When The Purple Gang Ruled Michigan: 1920s-1930s
Of all the legendary gangsters who have passed through Michigan at one time or another (Al Capone, John Dillinger, Pretty Boy Floyd, Baby Face Nelson, etc.), the ones who possibly spent the most time in our state was The Purple Gang.
The Purple Gang’s reputation as Detroit’s most notorious crime organization was solidified in the 1920s and 1930s. The boys were led by the Burnstein brothers: Abe, Isadore, Joe, and Ray. The Burnsteins and their gang members were from Little Jerusalem, a section in Detroit’s lower east side.
If you ever saw the James Cagney 1931 movie “Public Enemy”, you’ll notice the similarities on how the boys went from juvenile delinquents to mobsters. Most of the gang were enrolled at Bishop School, beginning their careers as troublesome students. From there, they became enamored with two Detroit mob members, Charles Leiter and Henry Shorr, owners of the Oakland Sugar House. The boys would do favors for these two like run errands, do drop-offs, etc. and were soon collectively called the Sugar House Boys.
So how did the name “Purple Gang” originate?
According to the Detroit Historical Society, different theories abound:
1) named after a member’s purple sweater
2) named after the Purple Line Taxi cab company who they were allied with
3) purple dye used to ruin clothes during the Cleaners & Dyers War
4) ‘purple gang’ meant they were a group of ‘tainted’ individuals
I tend to lean toward Number Three.
The Cleaners & Dyers War was a skirmish between launderers and its union leaders. Abe Burnstein therefore founded the Wholesale Cleaners and Dyers Association. In other words, now you either had to become a member or get yourself beaten…or worse. Another tactic was to completely ruin clothes with purple dye as a way of persuasion…or retribution.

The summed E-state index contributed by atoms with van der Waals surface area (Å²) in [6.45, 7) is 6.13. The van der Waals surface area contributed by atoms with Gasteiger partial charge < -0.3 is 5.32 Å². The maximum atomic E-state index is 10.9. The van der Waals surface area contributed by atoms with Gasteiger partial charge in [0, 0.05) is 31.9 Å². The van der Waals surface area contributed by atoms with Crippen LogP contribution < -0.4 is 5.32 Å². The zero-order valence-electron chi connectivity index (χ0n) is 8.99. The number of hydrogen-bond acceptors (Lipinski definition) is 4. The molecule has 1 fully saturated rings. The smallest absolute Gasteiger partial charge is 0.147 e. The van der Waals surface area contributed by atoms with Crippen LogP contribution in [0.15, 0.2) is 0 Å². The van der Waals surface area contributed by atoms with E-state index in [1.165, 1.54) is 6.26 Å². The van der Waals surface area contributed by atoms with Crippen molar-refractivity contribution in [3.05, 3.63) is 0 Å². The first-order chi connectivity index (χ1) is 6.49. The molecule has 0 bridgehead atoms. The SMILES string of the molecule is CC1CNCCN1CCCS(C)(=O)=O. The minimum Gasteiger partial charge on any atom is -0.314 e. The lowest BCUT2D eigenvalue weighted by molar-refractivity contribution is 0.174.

During Prohibition, the boys kicked off their new ‘Purple Gang’ by raiding alcohol smugglers and robbing them of their illegal booze. Capone ended up using them himself for supplying him with whiskey, instead of fighting over it.
The Purple Gang’s legend kept growing with more tales being spread – some true, some not. Like, were they or were they not involved in the St. Valentine’s Day Massacre?
Authorities tried and failed a number of times, trying to get these guys behind bars, but they just couldn’t jail ‘em. Victims were too afraid to testify, not enough evidence came forth (or was destroyed), and their lawyers knew the tricks. For a good number of years, these guys were seemingly invincible – by now they were in command and controlled Detroit’s underworld, including distribution, selling, and extorting alcohol, drugs, gambling, and prostitution.
Finally, it had to come to an end. In the early 1930s, bickering among gang members was reaching a peak. A few Purple Gangers being squealing on their comrades to authorities – and paid the price by being executed by the others. It was in September 1931 when the gang murdered Hymie Paul, Isadore Sutker, and Joe Lebowitz for rattin’ them out. The three thought they were going to a peace negotiation, but when they got to their meeting destination, they were shot and killed. This happened at the Collingwood Manor Apartment building and soon the murders were being known collectively as the “Collingwood Manor Massacre”. This killing, along with other gang members giving information to authorities, marked the end of the Purple Gang’s reign. When 1935 rolled around, most of the gang was dead and the rest in prison.